Let Thrones Beware Free Open Beta

The Let Thrones Beware Free Open Beta is officially on!

I’m excited to announce that the free open beta of Let Thrones Beware is officially a go!

Let Thrones Beware is a role-playing game about rediscovering hope in a traumatic fantasy world

Despite its strength, the eternal Kingdom of Man is no more, accidental victim of the very power it wielded to conquer your world. Bowed but not broken, those who survived the Kingdoms brutal thousand-year occupation fled to the far corners of Ceyenus.

Despite your freedom, there is danger. Horrors stalk the Deep Wood in which you and your kin shelter. Isolated, vulnerable villages quake in the darkness, hoping they are overlooked by what lurks in the trees.

Despite the danger, you must end Age of Despair. The rebirth of Ceyenus awaits and now is the time for you to step forward and restore what was lost.

Features of Let Thrones Beware include:

  • A setting that challenges heroes to restore their world, shattered and broken by an otherworldly invasion
  • A universal resolution mechanic that uses attack/counter/interrupt powers
  • Gridded tactical combat and abstracted non-combat systems
  • A codified adventure cycle where success and failure have meaningful effects on the campaign
  • Stronghold and Domain management
  • Mass combat
  • Character portability between tables

You want to take a look at this if…

  • … you enjoy tactical combat, but dislike having nothing to do in between taking your turns
  • … you want a mechanically interesting non-combat resolution system
  • … you enjoy gradated success in games, but want a tactical component to your gameplay
  • … you like character building, but dislike item treadmills and fiddly feat choices

Game Principles

  • All players are equally capable of affecting the game narrative, no matter the combination of choices they make
  • Choices must be purposeful; a decision must have a significant mechanical impact, otherwise the details should be considered fluff and left to the player to define
  • The game should run on a unified mechanic that is simple, but allows for progression as characters develop
  • Combat and skill challenges must be crunchy but fast to run – and easy to adjudicate

This open beta includes the Let Thrones Beware core rulebook, a printable character sheet, and Bells of War, an introductory adventure for your table.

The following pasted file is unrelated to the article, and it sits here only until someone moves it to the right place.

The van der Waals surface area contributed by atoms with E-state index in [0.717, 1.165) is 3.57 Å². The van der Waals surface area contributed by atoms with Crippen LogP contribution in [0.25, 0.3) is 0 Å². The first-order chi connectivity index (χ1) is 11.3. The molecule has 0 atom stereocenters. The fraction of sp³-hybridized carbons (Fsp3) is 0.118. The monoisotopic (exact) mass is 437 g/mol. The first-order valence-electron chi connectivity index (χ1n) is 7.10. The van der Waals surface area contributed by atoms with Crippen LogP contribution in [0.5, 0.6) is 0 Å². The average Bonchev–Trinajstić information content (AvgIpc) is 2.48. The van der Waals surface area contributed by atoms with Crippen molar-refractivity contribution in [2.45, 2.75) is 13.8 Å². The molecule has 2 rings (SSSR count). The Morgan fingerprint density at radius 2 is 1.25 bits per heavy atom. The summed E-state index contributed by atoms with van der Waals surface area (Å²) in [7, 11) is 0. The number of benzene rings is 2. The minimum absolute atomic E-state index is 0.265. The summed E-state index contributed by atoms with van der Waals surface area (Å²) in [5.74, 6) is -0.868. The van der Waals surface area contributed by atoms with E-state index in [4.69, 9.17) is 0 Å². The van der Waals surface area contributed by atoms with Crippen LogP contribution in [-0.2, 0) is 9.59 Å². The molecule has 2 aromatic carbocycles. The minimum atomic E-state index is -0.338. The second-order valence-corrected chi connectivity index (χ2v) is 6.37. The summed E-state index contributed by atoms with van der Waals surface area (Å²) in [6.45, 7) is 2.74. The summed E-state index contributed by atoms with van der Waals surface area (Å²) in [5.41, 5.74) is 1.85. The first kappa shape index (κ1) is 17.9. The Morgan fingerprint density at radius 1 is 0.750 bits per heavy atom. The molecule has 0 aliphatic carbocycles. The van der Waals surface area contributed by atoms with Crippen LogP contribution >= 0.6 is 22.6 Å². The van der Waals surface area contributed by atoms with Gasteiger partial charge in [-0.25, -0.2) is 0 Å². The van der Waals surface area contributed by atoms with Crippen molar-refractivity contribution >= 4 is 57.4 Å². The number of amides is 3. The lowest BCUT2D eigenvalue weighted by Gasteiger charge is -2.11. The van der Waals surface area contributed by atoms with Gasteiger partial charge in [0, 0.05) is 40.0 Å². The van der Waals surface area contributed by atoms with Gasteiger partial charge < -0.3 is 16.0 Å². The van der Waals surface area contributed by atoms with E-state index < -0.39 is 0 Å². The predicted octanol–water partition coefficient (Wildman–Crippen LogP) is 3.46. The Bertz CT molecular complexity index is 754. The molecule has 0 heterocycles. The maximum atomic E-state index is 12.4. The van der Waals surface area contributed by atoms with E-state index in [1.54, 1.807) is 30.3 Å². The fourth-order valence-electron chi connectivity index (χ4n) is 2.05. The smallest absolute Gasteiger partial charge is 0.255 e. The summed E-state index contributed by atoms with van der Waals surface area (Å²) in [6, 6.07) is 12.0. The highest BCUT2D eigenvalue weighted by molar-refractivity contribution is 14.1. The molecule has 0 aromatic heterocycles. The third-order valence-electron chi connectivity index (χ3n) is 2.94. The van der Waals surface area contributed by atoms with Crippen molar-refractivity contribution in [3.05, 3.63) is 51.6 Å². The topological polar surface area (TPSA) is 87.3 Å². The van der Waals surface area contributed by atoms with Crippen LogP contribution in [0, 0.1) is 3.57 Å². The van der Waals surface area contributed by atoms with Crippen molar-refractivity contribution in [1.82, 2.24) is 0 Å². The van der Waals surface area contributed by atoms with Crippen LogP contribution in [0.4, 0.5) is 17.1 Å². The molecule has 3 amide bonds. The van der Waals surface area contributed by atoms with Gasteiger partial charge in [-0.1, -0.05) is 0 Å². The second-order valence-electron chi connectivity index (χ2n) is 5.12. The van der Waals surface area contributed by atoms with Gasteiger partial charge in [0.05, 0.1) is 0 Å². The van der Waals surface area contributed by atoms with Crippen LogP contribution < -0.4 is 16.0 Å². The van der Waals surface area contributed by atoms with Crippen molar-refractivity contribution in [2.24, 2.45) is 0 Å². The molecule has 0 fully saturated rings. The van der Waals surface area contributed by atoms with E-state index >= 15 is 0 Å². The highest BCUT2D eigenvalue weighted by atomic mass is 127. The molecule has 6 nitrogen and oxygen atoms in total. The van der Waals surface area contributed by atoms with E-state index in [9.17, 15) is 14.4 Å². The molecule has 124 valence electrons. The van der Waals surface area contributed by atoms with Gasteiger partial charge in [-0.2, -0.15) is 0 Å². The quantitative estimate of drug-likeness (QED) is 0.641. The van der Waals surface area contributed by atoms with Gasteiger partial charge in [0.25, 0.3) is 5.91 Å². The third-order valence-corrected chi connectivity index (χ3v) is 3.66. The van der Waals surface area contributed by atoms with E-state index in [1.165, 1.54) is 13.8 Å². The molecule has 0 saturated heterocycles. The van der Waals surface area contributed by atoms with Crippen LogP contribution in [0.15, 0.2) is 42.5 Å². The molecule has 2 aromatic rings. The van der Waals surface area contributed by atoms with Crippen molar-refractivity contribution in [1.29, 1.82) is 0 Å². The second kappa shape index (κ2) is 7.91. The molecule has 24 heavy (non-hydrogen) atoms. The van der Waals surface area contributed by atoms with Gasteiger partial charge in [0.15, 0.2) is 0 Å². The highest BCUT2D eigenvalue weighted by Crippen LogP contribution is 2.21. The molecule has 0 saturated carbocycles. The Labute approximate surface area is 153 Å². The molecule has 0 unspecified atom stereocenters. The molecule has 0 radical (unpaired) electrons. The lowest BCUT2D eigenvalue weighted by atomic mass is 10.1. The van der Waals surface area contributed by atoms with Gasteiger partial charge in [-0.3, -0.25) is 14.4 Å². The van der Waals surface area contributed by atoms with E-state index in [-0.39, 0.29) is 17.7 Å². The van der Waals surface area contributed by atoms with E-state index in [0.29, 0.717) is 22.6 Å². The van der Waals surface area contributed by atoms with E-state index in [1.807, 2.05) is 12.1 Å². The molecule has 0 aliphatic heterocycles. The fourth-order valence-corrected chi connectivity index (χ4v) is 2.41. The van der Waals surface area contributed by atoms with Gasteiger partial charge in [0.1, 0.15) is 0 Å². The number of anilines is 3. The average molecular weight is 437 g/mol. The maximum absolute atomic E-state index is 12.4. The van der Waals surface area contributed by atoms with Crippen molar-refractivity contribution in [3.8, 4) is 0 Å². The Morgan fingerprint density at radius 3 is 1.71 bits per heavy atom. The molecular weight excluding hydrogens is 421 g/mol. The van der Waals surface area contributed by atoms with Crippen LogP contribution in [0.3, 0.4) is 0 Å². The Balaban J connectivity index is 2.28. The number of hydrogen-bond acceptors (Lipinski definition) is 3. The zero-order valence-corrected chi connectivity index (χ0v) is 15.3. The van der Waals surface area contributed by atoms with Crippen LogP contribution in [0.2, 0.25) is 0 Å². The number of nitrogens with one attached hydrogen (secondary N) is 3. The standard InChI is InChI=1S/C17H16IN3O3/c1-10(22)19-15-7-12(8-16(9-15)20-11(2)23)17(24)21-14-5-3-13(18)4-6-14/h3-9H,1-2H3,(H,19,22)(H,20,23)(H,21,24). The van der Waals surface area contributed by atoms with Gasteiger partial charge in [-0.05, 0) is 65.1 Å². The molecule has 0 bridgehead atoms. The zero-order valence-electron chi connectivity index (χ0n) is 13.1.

Download the free open beta now!

Playtest 007: Power Management – putting powers to work

The Problem: Power Management

As you know, power management in combat is a huge deal in Let Thrones Beware. Having access to the right power at the right moment can help turn the tide of battle, and coming up short can leave your character defenseless in the face of an adversary’s attack. Lately, the need to manage powers has been butting up against the collection of in-game abilities that say “if you exhaust an additional combat power, you do [extra effect].” These powers are fun opportunities for players to have a big impact, but the cannibalism of combat powers can slow down fights, and that’s a big problem given my emphasis on combat wrapping up in three to four rounds at most.

The old Rogue class feature:

A Rogue who has an Edge while engaging an opponent can use an Interrupt power in place of an attack power (this means that your Interrupt cannot be prevented). When wielding a light weapon, you may exhaust a second combat power of any type to inflict its damage in addition to that of the Interrupt.

Upcoming Changes

I got to thinking about the how to refine this mechanic. My first inclination was to use a chit system to provide characters with a resource they could expend. Rather than making them deplete precious combat powers, they’d have a secondary resource (a pile of tokens). That seemed okay at first, but then I got to thinking about tiered play. E.g. what happens when they leave the Adventurer tier and end up in Champion or Legend.
In the Adventurer tier, heroes have a finite supply of chits that they can use – three total. In higher tier play, I want the players to have the ability to recharge their chits so they more functionality. Gradually over time (in Champion) or constantly (in Legend). It occurred to me that I already had a resource system: powers. Rather than requiring players find and use chits, I could use the non-combat powers they already have as markers.

The new Rogue class feature:

A Rogue who has an Edge while engaging an opponent can use an Interrupt power in place of an attack power (this means that your Interrupt cannot be prevented). When you have Edge, and are wielding a light weapon, you may exhaust a non-combat power to double the damage of the Interrupt.

Advantages of the New System

The new power management system provides flexibility for adventurers to exploit their powers while ensuring that they’d not left helpless; something that can be very boring if it happens to you more than once.
Now, when heroes leave the Adventurer Tier, the rules say, “when you use a non-combat power to charge a combat ability, place it in your pile of exhausted powers. If, when you are refreshing powers, you draw a non-combat power, draw an additional power.” At the legend tier, they say, “when you use a non-combat power to charge a combat ability, place it in a separate exhausted pile. When you are refreshing powers, draw both a combat power and a non-combat power.”
The increasingly potent regeneration of this resource will allow players to take advantage of the options provided to their heroes as they climb through the tiers of play – stunting and supercharged powers, for example.